In a symposium organized by the center, Dr. Khazal Al-Majidi, Professor of Religions and Ancient Civilizations, gave a lecture about the six ancient civilizations on the banks of the Arabian Gulf: Dilmun, Umm al-Nar, Magan, Anshan, Arta and Mlukha. He reviewed the relation between the civilizations of both coasts and their influence on and by the cultural environment. He mentioned the naming of the Arabian Gulf in the past: Sea of the Land of God, Sea of Great Rising, Lower Sea, the Bitter River, Kaldu Sea, Persia Sea, Gulf of Iraq, Gulf of Basra, Gulf of Oman, Gulf of Bahrain, Gulf of Qatif and Arabian Gulf. He then moved on to talk about the phases of the prevalence of the Mesopotamian civilization on the eastern and western coasts of the Gulf, the image of Dilmun in the Sumerian mythology, and the status of Dilmun for the Sumerians, the phases of the culture of Dilmun and tombs, arts, architecture and stamps in Dilmun. He then talked about the settlements, graveyards, heritage, and antiquities of the civilization of Umm al-Nar, clarifying its Ubaidian roots. After that, he talked about the Magan civilization (the region of copper) demonstrating to what extent it was influenced by the culture of Umm al-Nar.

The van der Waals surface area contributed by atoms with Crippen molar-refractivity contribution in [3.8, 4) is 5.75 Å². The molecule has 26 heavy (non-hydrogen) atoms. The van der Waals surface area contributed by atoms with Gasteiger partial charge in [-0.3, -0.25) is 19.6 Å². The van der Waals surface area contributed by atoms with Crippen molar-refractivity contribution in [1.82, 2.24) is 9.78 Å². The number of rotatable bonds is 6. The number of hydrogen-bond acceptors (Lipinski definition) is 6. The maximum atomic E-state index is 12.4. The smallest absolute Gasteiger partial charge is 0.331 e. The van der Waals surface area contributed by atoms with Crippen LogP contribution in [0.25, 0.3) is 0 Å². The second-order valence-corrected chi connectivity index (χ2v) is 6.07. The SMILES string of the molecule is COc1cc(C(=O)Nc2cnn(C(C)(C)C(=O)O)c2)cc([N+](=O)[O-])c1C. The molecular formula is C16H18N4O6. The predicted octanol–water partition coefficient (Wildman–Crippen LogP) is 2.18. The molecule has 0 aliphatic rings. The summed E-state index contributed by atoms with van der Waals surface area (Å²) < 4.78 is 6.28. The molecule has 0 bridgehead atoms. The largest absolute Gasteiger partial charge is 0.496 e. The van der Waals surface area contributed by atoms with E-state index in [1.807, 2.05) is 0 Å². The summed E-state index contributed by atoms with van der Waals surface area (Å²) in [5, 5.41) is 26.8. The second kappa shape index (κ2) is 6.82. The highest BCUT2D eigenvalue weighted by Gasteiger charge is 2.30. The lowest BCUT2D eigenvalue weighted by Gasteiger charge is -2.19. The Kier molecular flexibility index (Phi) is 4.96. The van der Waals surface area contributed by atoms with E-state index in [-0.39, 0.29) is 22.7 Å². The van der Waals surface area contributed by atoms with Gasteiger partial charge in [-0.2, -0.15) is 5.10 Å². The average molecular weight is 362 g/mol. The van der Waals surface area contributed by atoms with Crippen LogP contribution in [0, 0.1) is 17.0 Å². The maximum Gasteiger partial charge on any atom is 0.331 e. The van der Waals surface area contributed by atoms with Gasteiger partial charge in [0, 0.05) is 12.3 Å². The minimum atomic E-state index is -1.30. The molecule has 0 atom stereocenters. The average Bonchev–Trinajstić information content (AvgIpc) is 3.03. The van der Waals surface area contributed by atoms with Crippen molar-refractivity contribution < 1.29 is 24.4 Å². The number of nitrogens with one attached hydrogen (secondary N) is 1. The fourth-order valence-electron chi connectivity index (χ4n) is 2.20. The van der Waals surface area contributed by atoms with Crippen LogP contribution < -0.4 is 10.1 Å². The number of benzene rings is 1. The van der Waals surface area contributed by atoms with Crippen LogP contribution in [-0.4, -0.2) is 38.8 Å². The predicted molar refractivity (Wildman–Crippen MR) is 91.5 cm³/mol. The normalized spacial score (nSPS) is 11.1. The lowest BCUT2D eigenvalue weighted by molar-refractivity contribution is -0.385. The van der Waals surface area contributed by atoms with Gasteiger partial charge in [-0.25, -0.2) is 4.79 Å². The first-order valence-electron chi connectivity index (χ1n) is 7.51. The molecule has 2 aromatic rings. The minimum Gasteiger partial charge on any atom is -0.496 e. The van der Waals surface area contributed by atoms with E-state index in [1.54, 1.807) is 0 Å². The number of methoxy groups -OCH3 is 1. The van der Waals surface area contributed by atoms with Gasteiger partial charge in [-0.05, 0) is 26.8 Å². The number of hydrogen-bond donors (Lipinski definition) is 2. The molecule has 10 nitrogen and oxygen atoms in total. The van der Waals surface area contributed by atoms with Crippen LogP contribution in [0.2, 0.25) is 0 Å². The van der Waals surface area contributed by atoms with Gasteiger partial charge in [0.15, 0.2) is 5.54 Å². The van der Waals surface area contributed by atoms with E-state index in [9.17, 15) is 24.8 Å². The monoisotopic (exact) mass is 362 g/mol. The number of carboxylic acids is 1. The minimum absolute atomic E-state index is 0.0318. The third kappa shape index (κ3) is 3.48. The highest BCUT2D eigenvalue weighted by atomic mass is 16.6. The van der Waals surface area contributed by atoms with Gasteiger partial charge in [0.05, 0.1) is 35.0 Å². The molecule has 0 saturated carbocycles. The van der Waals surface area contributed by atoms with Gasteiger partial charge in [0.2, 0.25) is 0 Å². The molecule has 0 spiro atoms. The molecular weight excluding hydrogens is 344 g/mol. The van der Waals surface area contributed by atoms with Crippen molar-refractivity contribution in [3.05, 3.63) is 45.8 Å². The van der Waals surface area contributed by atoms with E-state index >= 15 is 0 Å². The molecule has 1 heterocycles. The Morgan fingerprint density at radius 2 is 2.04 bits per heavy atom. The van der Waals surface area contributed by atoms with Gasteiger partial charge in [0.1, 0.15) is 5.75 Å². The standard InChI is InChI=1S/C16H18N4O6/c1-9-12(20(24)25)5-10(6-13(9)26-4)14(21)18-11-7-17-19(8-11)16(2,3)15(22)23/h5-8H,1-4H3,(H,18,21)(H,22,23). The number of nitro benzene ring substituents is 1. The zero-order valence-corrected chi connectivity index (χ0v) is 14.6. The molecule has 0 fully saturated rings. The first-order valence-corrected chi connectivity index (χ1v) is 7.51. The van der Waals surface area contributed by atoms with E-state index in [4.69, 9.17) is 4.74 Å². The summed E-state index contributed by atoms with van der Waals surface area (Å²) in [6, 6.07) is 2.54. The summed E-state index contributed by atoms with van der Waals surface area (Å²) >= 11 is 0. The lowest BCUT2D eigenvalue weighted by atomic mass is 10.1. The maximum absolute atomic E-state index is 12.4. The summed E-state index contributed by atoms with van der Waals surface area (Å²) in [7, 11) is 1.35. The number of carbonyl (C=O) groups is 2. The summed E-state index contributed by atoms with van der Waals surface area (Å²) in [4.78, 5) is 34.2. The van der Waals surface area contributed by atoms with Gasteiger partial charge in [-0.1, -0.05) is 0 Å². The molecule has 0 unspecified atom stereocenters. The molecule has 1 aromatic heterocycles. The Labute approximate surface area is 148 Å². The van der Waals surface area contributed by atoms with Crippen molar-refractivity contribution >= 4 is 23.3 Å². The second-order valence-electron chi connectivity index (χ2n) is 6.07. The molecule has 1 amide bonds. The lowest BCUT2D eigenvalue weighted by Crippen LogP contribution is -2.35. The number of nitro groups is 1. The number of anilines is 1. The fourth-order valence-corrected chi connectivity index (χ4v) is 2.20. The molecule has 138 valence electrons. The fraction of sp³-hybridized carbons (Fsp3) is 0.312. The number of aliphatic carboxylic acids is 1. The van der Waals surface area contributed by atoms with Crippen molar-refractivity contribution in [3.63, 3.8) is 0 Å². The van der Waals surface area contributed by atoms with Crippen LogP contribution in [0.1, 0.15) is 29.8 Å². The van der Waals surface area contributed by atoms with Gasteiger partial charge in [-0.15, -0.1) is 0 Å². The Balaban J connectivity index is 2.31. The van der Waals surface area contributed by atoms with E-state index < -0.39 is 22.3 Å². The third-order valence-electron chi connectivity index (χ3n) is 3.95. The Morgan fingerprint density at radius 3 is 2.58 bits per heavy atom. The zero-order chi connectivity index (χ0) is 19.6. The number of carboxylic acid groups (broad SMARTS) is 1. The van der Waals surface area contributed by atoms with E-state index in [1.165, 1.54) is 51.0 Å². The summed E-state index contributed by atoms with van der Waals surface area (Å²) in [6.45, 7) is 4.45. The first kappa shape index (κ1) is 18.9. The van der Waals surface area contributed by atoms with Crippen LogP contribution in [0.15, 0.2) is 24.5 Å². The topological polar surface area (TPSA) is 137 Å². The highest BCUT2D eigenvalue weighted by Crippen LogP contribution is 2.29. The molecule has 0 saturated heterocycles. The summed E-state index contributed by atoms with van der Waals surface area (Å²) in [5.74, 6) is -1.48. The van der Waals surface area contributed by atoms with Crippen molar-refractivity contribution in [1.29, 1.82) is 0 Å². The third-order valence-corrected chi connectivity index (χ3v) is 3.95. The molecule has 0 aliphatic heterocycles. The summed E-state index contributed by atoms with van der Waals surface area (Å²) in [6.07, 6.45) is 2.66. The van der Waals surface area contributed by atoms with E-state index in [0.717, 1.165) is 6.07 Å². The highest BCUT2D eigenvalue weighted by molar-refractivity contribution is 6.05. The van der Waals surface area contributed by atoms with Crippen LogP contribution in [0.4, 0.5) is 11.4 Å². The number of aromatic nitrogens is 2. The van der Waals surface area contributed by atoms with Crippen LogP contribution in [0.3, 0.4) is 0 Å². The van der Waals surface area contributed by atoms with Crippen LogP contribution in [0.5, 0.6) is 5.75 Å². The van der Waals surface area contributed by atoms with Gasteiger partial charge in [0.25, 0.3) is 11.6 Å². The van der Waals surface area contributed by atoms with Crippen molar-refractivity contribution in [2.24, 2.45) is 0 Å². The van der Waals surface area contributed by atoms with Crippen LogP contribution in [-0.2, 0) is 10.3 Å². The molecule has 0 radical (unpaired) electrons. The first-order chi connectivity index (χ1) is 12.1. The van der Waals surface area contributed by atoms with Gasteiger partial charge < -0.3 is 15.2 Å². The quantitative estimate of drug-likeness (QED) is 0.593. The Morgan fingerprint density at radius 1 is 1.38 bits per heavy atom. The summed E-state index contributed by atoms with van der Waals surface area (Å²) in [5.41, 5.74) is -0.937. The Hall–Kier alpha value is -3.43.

Al-Majidi then dealt with the civilizations of the eastern coast of the Arabian Gulf. He pointed out that Elam is the oldest civilization in the extreme southwest of modern-day Iran. It was a part of the Chalcolithic period. He indicated that Anshan civilization, located also southwest of Iran, was one of the early Elamite capitals. He discussed also the archaeological culture of Jiroft- dating back to the Bronze Age; about the third millennium BC- which was inherited later by the gold- and silver-rich civilization of Arta. He then moved on to discuss the civilization of Marhasi-dating back to the third millennium BC- that lies to the east of Elam in the Iranian Plateau.
In the third part of his lecture, he talked about the relations of the cultures of the two coasts of the Arabian Gulf with one another and as being a commercial intermediate between the Mesopotamian and the Sindhi cultures. He reviewed the Sindhi culture of Mlukha and its relations with Magan and Dilmun. The moderator for the symposium was Prof. Jamal Hajar, the former dean of college of Arts at Alexandria University.